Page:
The White House on Sunday announced support for firearms training for some teachers to protect schools, and has backed off an earlier call by President Donald Trump to raise the age individuals can purchase assault-style weapons from 18 to 21.
The series of proposals generally fall in line with what the National Rifle Association supports in the wake of the massacre last month at Marjory Stoneman Douglas High School that killed 17 people.
Trump reiterated his proposals in a series of tweets Monday morning. He defended his plan to allow “highly trained expert teachers” in schools, and said “armed guards [are] OK” and a “deterrent!”
He punted the issue of raising the minimum gun purchase age to 21 to state lawmakers, claiming there is “not much political support (to put it mildly).” The NRA opposes raising the purchase age.
The nation’s largest teachers lobby, the National Education Association, is adamantly opposed to Trump and the NRA’s controversial initiative to arm teachers. An armed teacher in Georgia last month fired his handgun after he barricaded himself in a high school classroom, where he was eventually arrested by police. NRA CEO Wayne LaPierre touted arming teachers in a speech last month to the Conservative Political Action Conference. The White House plan would involve funding to provide weapons training for teachers.
Trump’s apparent reversal from proposing to raise the age young people can buy military assault-style weapons like the AR-15 that was used in the Parkland school shooting is a startling turnaround. It comes just weeks after he taunted legislators, saying that they were “afraid of the NRA,” while he was not. Trump specifically asked Sen. Pat Toomey (R-Pa.) if the senator had left raising the minimum age for gun purchases out of his bill strengthening background checks because senators “are afraid of the NRA.”
Last month, Trump said in a meeting with legislators: “Now, this is not a popular thing to say, in terms of the NRA. But I’m saying it anyway. You can’t buy [a handgun until] until you’re 21. But you can buy the kind of weapon used in the school shooting at 18. I think it’s something you have to think about.”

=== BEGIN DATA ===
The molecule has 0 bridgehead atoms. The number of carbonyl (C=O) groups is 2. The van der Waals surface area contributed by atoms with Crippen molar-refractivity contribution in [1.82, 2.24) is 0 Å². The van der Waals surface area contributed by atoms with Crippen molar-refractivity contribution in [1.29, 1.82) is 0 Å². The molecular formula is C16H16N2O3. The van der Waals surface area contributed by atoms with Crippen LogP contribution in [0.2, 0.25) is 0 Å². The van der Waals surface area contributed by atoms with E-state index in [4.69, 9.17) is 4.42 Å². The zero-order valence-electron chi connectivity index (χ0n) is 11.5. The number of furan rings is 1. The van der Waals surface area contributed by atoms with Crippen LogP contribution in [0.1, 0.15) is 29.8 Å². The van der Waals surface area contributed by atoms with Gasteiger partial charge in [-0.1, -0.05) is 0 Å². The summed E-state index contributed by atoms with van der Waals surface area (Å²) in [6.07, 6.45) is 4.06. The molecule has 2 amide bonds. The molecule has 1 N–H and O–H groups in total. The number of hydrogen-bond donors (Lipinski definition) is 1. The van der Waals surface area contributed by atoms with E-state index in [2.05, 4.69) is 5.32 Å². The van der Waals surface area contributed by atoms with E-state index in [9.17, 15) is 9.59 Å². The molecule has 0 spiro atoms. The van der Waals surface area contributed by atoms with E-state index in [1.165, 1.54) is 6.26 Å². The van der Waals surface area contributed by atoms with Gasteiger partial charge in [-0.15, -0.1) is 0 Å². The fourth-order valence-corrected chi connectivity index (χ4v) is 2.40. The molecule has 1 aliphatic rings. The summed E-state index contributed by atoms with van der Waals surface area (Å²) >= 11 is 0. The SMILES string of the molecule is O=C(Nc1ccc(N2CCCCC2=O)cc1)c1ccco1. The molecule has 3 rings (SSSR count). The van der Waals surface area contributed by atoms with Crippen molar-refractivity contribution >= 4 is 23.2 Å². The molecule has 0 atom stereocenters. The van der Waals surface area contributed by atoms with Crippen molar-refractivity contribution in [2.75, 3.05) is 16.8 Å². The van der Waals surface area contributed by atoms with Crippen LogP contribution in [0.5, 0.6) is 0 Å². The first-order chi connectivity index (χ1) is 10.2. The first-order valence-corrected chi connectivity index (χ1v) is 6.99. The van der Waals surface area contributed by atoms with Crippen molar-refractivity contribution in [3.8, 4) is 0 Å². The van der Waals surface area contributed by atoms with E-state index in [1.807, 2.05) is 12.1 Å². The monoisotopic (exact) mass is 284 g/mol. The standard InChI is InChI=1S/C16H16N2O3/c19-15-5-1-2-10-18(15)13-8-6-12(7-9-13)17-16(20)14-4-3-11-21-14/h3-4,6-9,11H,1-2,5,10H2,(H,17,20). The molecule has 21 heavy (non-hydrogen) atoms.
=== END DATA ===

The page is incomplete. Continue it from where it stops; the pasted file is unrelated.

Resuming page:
Asked by reporters to explain the reversal on Monday, White House press secretary Sarah Huckabee Sanders struggled to say if there was anything in Trump’s plan that the NRA opposes. She only suggested that changing the minimum age “will be reviewed,” and later insisted that “the president still supports this.”
On Friday, Florida Gov. Rick Scott (R)— a longtime NRA member — signed a bill into law raising the minimum age for all gun purchase from 18 to 21. But the NRA almost immediately sued to block the law and protect the “constitutional rights” of would-be gun buyers under the age of 21. The state’s controversial “guardian program” — opposed by the Florida Education Association — will allow some school employees and teachers to carry handguns with law enforcement training if a school district agrees to participate in the program.
The White House guns plan also includes support for a bill, known as the “Fix NICS” measure, designed to improve background checks for gun purchases. But it does not contain universal background checks, which would be far more effective.
“Fix NICS” is a bill sponsored by Sens. John Cornyn (R-Texas) and Chris Murphy (D-Conn.) to bolster the National Instant Criminal Background Check System (NICS) by improving the flow of information into it from states and various federal agencies. But the measure is far less ambitious than universal background checks, which would include private sales, such as those that often occur at gun shows.
The White House announced that the president is establishing a federal commission on school safety, to be chaired by Education Secretary Betsy DeVos, that will explore possible solutions to school shootings. It may consider the age young people can purchase guns, the Washington Post reported Sunday. But nothing in the current White House proposals address raising the minimum age for buyers.
DeVos called the proposals a “pragmatic plan” to increase school safety, the Post reported.
Several Democrats slammed the proposals. “This plan is weak on security and an insult to the victims of gun violence,” Sen. Bob Casey (D-Pa.) said in a statement. “When it comes to keeping our families safe, it’s clear that President Trump and Congressional Republicans are all talk and no action.”
This article has been updated to include Trump’s tweets and comments from Sanders.
Marina Fang contributed reporting.